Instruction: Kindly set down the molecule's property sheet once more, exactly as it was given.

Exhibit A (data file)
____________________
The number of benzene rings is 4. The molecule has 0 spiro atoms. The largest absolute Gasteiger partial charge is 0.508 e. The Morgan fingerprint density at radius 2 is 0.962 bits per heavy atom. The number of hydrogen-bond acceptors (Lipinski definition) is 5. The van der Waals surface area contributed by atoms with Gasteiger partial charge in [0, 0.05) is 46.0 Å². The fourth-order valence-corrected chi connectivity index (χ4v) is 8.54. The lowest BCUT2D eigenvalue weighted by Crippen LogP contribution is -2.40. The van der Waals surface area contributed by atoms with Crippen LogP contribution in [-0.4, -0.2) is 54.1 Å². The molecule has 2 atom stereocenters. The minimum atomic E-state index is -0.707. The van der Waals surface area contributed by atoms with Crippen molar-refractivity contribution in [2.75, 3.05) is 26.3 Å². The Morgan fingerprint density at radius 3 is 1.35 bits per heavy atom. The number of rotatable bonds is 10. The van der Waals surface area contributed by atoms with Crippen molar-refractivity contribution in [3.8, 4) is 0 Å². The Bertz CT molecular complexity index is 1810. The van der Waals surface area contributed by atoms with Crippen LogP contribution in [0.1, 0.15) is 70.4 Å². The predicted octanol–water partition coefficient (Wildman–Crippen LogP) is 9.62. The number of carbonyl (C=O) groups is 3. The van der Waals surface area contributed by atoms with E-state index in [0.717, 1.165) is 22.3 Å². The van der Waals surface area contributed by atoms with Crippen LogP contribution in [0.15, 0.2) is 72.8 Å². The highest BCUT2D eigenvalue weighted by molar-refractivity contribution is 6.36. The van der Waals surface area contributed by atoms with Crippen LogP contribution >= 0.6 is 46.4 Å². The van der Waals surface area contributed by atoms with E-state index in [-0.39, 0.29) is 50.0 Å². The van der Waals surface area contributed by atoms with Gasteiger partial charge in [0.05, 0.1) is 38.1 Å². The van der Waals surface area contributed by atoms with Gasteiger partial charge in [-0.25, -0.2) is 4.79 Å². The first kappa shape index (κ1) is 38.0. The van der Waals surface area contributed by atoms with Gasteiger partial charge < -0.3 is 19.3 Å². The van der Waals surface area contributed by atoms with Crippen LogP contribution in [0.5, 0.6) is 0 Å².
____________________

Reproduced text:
The number of benzene rings is 4. The molecule has 0 spiro atoms. The largest absolute Gasteiger partial charge is 0.508 e. The Morgan fingerprint density at radius 2 is 0.962 bits per heavy atom. The number of hydrogen-bond acceptors (Lipinski definition) is 5. The van der Waals surface area contributed by atoms with Gasteiger partial charge in [0, 0.05) is 46.0 Å². The fourth-order valence-corrected chi connectivity index (χ4v) is 8.54. The lowest BCUT2D eigenvalue weighted by Crippen LogP contribution is -2.40. The van der Waals surface area contributed by atoms with Crippen LogP contribution in [-0.4, -0.2) is 54.1 Å². The molecule has 2 atom stereocenters. The minimum atomic E-state index is -0.707. The van der Waals surface area contributed by atoms with Crippen molar-refractivity contribution in [2.75, 3.05) is 26.3 Å². The Morgan fingerprint density at radius 3 is 1.35 bits per heavy atom. The number of rotatable bonds is 10. The van der Waals surface area contributed by atoms with Crippen molar-refractivity contribution in [3.8, 4) is 0 Å². The Bertz CT molecular complexity index is 1810. The van der Waals surface area contributed by atoms with Crippen LogP contribution in [0.1, 0.15) is 70.4 Å². The predicted octanol–water partition coefficient (Wildman–Crippen LogP) is 9.62. The number of carbonyl (C=O) groups is 3. The van der Waals surface area contributed by atoms with E-state index in [0.717, 1.165) is 22.3 Å². The van der Waals surface area contributed by atoms with Crippen LogP contribution in [0.15, 0.2) is 72.8 Å². The highest BCUT2D eigenvalue weighted by molar-refractivity contribution is 6.36. The van der Waals surface area contributed by atoms with Crippen LogP contribution >= 0.6 is 46.4 Å². The van der Waals surface area contributed by atoms with E-state index in [-0.39, 0.29) is 50.0 Å². The van der Waals surface area contributed by atoms with Gasteiger partial charge in [0.05, 0.1) is 38.1 Å². The van der Waals surface area contributed by atoms with Gasteiger partial charge in [-0.25, -0.2) is 4.79 Å². The first kappa shape index (κ1) is 38.0. The van der Waals surface area contributed by atoms with Gasteiger partial charge < -0.3 is 19.3 Å². The van der Waals surface area contributed by atoms with Crippen LogP contribution in [0.5, 0.6) is 0 Å².